Saturday, October 02, 2004

Why we buy: The Science of Shopping
(Paco Underhill, unabridged, 8:40)
I resisted reading this for years, because a quick scan made me judge it rather harshly. In fact, it's chock full of interesting observations, in spite of its misleading title. It is not "why we buy", but rather, an account of "how we shop." Even less accurate is the colonic claim that it is "the science of shopping." In the closing chapter, Underhill is pretty honest about the fact that he's learned by observing, and that there's much art to retail. Perhaps he was forced by editors to overhype his story. (I also felt that the first chapter, where he touts his method of using Excel spreadsheets, is the weakest; perhaps this dispensable intro was extracted by editors who felt the "science" needed to be situated like a chrome plated hood ornament.) With those caveats in mind, the book is nevertheless a rewarding read. Underhill's real strength as an empathetic observer, who generates loads of valuable ideas about how to entice shoppers with sensory interaction. E.g., why don't video stores copy bookstores, and create viewing clubs & schedule talks by movie people?

Sunday, September 26, 2004

Charles Chaplin: My Autobiography
(Charles Chaplin, 12 cassettes)
I love Charlot; it's fascinating to hear his account of how he grew into the great actor/director. There are early glimmers of his derailment toward pretentious melodrama when he mentions how delighted he was to discover that he could make people cry. His response to the shift to sound is a parable in the crisis of being the best: He knew he was the supreme master of silents, and he couldn't see how to become just one more movie-maker. Another aspect of his book that's totally dated: His defense of the Soviet Union, especially Stalin, does not seem terrifically enlightened at this later date. Strange, esp. for an artist, that he expressed acceptance of censorship as socially necessary.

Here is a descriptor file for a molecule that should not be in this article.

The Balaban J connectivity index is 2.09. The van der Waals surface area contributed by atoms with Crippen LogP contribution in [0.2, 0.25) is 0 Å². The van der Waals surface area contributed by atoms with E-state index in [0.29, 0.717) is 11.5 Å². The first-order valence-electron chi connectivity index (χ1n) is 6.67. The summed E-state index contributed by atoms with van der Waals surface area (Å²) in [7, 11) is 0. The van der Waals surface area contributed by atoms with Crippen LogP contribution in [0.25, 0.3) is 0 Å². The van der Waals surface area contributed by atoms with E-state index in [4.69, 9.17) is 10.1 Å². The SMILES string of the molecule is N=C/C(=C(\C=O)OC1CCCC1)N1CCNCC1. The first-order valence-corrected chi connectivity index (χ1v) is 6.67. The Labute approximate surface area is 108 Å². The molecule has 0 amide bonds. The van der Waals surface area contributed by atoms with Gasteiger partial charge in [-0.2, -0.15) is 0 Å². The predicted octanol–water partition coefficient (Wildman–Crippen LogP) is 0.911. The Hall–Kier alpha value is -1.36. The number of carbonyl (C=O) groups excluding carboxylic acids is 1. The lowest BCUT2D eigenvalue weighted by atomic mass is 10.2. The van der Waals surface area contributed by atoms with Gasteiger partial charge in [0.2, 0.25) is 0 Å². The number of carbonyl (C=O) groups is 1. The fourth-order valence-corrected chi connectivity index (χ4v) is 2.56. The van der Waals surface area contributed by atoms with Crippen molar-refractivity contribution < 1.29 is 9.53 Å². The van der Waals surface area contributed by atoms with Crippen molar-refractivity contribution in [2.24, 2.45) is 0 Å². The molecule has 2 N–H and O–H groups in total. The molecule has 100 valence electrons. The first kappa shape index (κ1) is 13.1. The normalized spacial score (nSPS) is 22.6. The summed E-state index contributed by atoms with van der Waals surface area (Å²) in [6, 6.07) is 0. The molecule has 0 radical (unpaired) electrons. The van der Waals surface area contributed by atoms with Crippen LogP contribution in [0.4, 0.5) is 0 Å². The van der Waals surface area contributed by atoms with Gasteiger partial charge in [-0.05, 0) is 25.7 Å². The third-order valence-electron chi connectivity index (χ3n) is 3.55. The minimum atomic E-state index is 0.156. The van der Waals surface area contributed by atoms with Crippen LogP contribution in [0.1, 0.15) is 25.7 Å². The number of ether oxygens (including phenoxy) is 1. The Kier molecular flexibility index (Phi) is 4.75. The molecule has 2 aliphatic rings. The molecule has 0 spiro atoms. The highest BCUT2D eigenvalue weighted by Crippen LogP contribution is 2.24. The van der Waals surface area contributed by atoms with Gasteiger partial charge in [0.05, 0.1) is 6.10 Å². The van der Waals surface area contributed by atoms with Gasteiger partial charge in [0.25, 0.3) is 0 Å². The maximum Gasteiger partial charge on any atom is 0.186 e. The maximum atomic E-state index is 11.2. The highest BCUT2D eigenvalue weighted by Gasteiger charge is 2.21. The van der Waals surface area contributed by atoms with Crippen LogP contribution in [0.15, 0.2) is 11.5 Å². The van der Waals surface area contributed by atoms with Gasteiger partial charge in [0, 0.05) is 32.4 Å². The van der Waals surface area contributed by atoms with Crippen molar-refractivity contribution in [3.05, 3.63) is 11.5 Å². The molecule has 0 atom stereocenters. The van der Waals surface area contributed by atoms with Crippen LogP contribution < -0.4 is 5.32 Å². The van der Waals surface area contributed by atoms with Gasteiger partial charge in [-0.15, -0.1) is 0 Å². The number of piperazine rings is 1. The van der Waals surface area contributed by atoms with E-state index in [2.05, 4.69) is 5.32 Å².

Wednesday, September 22, 2004

The Man in my basement
(Walter Mosely, 6 CDs, unabridged)
I didn't really groove to this, although it was well-written. What level of plausibility can be assigned to the notion of a person paying to be imprisoned in another man's basement? This story-line had the surrealist tinge that resembles Paul Auster; it also has the same sort of crafted quality; this combo doesn't always click for me.

Monday, September 20, 2004

The Great Fire
(Shirley Hazzard, unabridged, punted after 1 cassette)
This threads together Australia, China, and other stuff I never got into.

Saturday, September 18, 2004

The bastard on the couch : 27 men try really hard to explain their feelings about love, loss, fatherhood, and freedom
(edited by Daniel Jones, 320 pp)
From the title to the last page, this set of essays is superb. It achieves a high level of quality by talking about things that matter: men's partnerships with women, how these are negotiated in the battle ground of love. One Mr. Mom's essay was nebbishy, but almost the next story was about a husband and wife who alternate weeks as the Man in the House.